Powell used the Mitchell Activities Center as an example to explain the amount of expenses the city has to take on to improve the facility and upgrade aging equipment. According to Powell, the compressor room at the Activities Center is in need of replacing at a rough cost of $300,000 to $500,000, along with a zamboni that’s roughly 20 years old.
For the Activities Center ice arena that the local hockey and skating clubs use, the 5% increase bumps the rental per hour fee from the current rate of $63 to $66 for 2020.
The per-day softball and baseball diamond rental charge will increase from $32 to $34 in 2020. Lastly, the concessions stands rental fee at the softball and baseball diamonds, not including Cadwell Park, will jump from $300 to $315. Concessions rental fee at Cadwell Park will increase to $368 for 2020, an $18 increase from the current $350.
Board Vice President Denny Marek suggested the local sports associations that are seeing an increase seek out corporate sponsors for additional funding methods. Marek referenced how Rapid City and several other sports associations in similar-sized cities receive a healthy amount of funds from corporate sponsors.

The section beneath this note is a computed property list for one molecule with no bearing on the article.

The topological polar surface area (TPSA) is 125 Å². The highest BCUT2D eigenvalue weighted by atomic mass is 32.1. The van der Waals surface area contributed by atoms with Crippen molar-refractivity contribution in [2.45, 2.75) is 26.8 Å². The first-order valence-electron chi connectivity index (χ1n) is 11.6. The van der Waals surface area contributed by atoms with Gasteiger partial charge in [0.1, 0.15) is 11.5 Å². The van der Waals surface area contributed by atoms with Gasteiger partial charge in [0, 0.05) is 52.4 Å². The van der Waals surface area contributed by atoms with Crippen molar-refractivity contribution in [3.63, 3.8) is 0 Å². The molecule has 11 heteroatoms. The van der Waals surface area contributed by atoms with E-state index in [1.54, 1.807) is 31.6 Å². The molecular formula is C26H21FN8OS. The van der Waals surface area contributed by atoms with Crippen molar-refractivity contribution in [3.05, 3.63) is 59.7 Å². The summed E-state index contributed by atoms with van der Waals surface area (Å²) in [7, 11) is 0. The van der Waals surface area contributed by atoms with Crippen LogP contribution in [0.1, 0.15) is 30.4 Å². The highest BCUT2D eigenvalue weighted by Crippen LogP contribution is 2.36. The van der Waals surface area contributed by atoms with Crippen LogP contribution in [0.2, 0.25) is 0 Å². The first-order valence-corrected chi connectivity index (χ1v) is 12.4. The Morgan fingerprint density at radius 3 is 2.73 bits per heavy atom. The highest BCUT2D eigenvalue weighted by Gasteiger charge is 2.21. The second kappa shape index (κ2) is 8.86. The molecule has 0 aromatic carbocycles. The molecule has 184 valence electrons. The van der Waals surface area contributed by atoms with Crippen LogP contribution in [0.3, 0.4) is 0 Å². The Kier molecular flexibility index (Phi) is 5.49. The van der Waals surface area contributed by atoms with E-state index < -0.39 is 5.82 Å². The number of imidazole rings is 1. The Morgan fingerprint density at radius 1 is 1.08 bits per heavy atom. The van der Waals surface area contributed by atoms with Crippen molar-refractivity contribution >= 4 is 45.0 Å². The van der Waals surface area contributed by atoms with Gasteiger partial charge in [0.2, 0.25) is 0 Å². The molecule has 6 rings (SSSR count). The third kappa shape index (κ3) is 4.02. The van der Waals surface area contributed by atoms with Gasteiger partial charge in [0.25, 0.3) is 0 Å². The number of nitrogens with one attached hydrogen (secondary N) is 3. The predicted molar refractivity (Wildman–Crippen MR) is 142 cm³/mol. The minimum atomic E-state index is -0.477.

“I know quite a few towns’ baseball clubs get a lot of money from corporate sponsors that pay for some of their expenses,” Marek said. “I think Mitchell Baseball Association and other sports clubs need to look at corporate America to help funding, so they aren’t ran out of town. But we need to make sure the city isn’t losing money either.”
Board President Brian Johnson supported the capital improvement fund and fee increases, but he requested for assurance that the funds be properly managed and allocated to the proper sports facilities.
“I want some assurance that it doesn’t get called a ‘slush fund’ and have it taken away from us as the board as soon as we collect the money,” Johnson said of the capital improvement fund, noting that scenario occurred several years ago.